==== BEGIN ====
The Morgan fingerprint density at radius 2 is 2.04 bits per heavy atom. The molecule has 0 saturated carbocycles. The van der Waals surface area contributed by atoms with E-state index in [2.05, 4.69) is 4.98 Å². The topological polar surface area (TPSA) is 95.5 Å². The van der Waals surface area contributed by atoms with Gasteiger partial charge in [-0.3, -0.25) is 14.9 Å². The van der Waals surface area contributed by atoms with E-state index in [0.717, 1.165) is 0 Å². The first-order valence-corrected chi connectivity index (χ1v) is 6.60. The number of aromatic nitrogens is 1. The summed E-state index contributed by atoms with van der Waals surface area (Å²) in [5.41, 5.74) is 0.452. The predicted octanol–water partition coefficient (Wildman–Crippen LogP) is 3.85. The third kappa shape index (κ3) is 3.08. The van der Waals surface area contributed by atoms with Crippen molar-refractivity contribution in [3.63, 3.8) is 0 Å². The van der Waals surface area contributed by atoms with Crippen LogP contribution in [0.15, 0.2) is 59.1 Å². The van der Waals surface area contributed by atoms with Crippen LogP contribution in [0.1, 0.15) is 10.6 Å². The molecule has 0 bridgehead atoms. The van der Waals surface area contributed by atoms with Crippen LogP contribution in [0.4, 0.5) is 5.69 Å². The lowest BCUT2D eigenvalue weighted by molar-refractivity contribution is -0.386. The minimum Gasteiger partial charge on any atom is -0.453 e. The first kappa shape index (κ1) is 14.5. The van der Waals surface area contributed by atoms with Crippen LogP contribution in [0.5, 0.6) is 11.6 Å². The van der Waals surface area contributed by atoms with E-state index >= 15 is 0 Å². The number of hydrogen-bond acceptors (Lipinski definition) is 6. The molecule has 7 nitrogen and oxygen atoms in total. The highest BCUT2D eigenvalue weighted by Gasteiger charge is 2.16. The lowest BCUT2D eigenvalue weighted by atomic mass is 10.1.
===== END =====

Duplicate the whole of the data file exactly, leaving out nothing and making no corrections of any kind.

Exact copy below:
The Morgan fingerprint density at radius 2 is 2.04 bits per heavy atom. The molecule has 0 saturated carbocycles. The van der Waals surface area contributed by atoms with E-state index in [2.05, 4.69) is 4.98 Å². The topological polar surface area (TPSA) is 95.5 Å². The van der Waals surface area contributed by atoms with Gasteiger partial charge in [-0.3, -0.25) is 14.9 Å². The van der Waals surface area contributed by atoms with E-state index in [0.717, 1.165) is 0 Å². The first-order valence-corrected chi connectivity index (χ1v) is 6.60. The number of aromatic nitrogens is 1. The summed E-state index contributed by atoms with van der Waals surface area (Å²) in [5.41, 5.74) is 0.452. The predicted octanol–water partition coefficient (Wildman–Crippen LogP) is 3.85. The third kappa shape index (κ3) is 3.08. The van der Waals surface area contributed by atoms with Crippen molar-refractivity contribution in [3.63, 3.8) is 0 Å². The van der Waals surface area contributed by atoms with Crippen LogP contribution in [0.15, 0.2) is 59.1 Å². The van der Waals surface area contributed by atoms with Crippen LogP contribution in [0.1, 0.15) is 10.6 Å². The molecule has 0 bridgehead atoms. The van der Waals surface area contributed by atoms with Crippen LogP contribution in [0.4, 0.5) is 5.69 Å². The lowest BCUT2D eigenvalue weighted by molar-refractivity contribution is -0.386. The minimum Gasteiger partial charge on any atom is -0.453 e. The first kappa shape index (κ1) is 14.5. The van der Waals surface area contributed by atoms with Crippen LogP contribution in [0.5, 0.6) is 11.6 Å². The van der Waals surface area contributed by atoms with E-state index >= 15 is 0 Å². The number of hydrogen-bond acceptors (Lipinski definition) is 6. The molecule has 7 nitrogen and oxygen atoms in total. The highest BCUT2D eigenvalue weighted by Gasteiger charge is 2.16. The lowest BCUT2D eigenvalue weighted by atomic mass is 10.1.